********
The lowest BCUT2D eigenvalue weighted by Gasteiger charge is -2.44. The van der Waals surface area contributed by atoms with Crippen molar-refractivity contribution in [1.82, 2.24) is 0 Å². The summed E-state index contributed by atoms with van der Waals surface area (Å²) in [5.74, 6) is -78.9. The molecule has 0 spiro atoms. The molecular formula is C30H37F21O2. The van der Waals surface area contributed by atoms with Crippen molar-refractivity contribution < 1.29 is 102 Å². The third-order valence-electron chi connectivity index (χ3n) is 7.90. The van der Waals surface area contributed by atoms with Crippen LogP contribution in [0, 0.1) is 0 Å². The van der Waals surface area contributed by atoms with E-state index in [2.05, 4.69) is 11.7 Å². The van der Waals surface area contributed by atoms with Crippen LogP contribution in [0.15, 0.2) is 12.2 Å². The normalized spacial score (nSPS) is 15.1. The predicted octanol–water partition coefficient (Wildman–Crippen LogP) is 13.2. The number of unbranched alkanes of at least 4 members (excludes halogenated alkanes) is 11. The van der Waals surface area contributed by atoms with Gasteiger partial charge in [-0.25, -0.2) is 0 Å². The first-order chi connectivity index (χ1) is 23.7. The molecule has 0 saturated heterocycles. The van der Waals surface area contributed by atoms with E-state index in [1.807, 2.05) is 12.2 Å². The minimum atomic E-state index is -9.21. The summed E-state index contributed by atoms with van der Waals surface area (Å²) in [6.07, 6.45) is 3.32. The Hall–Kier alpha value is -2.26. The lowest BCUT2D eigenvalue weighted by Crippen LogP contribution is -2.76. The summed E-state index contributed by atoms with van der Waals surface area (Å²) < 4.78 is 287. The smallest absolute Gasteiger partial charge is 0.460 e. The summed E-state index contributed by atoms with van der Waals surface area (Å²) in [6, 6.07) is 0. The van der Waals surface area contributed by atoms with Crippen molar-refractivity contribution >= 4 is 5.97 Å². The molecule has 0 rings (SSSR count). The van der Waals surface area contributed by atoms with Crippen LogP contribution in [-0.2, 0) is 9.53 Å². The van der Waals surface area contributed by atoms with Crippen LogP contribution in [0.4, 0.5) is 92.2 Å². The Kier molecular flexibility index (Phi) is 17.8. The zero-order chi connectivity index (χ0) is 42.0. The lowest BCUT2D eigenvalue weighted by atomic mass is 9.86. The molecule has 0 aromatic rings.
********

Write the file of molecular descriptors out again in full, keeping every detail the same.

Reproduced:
The lowest BCUT2D eigenvalue weighted by Gasteiger charge is -2.44. The van der Waals surface area contributed by atoms with Crippen molar-refractivity contribution in [1.82, 2.24) is 0 Å². The summed E-state index contributed by atoms with van der Waals surface area (Å²) in [5.74, 6) is -78.9. The molecule has 0 spiro atoms. The molecular formula is C30H37F21O2. The van der Waals surface area contributed by atoms with Crippen molar-refractivity contribution < 1.29 is 102 Å². The third-order valence-electron chi connectivity index (χ3n) is 7.90. The van der Waals surface area contributed by atoms with Crippen LogP contribution in [0, 0.1) is 0 Å². The van der Waals surface area contributed by atoms with E-state index in [2.05, 4.69) is 11.7 Å². The van der Waals surface area contributed by atoms with Crippen LogP contribution in [0.15, 0.2) is 12.2 Å². The normalized spacial score (nSPS) is 15.1. The predicted octanol–water partition coefficient (Wildman–Crippen LogP) is 13.2. The number of unbranched alkanes of at least 4 members (excludes halogenated alkanes) is 11. The van der Waals surface area contributed by atoms with Gasteiger partial charge in [-0.25, -0.2) is 0 Å². The first-order chi connectivity index (χ1) is 23.7. The molecule has 0 saturated heterocycles. The van der Waals surface area contributed by atoms with E-state index in [1.807, 2.05) is 12.2 Å². The minimum atomic E-state index is -9.21. The summed E-state index contributed by atoms with van der Waals surface area (Å²) in [6.07, 6.45) is 3.32. The Hall–Kier alpha value is -2.26. The lowest BCUT2D eigenvalue weighted by Crippen LogP contribution is -2.76. The summed E-state index contributed by atoms with van der Waals surface area (Å²) < 4.78 is 287. The smallest absolute Gasteiger partial charge is 0.460 e. The summed E-state index contributed by atoms with van der Waals surface area (Å²) in [6, 6.07) is 0. The van der Waals surface area contributed by atoms with Crippen molar-refractivity contribution >= 4 is 5.97 Å². The molecule has 0 rings (SSSR count). The van der Waals surface area contributed by atoms with Crippen LogP contribution in [-0.2, 0) is 9.53 Å². The van der Waals surface area contributed by atoms with Crippen LogP contribution in [0.4, 0.5) is 92.2 Å². The Kier molecular flexibility index (Phi) is 17.8. The zero-order chi connectivity index (χ0) is 42.0. The lowest BCUT2D eigenvalue weighted by atomic mass is 9.86. The molecule has 0 aromatic rings.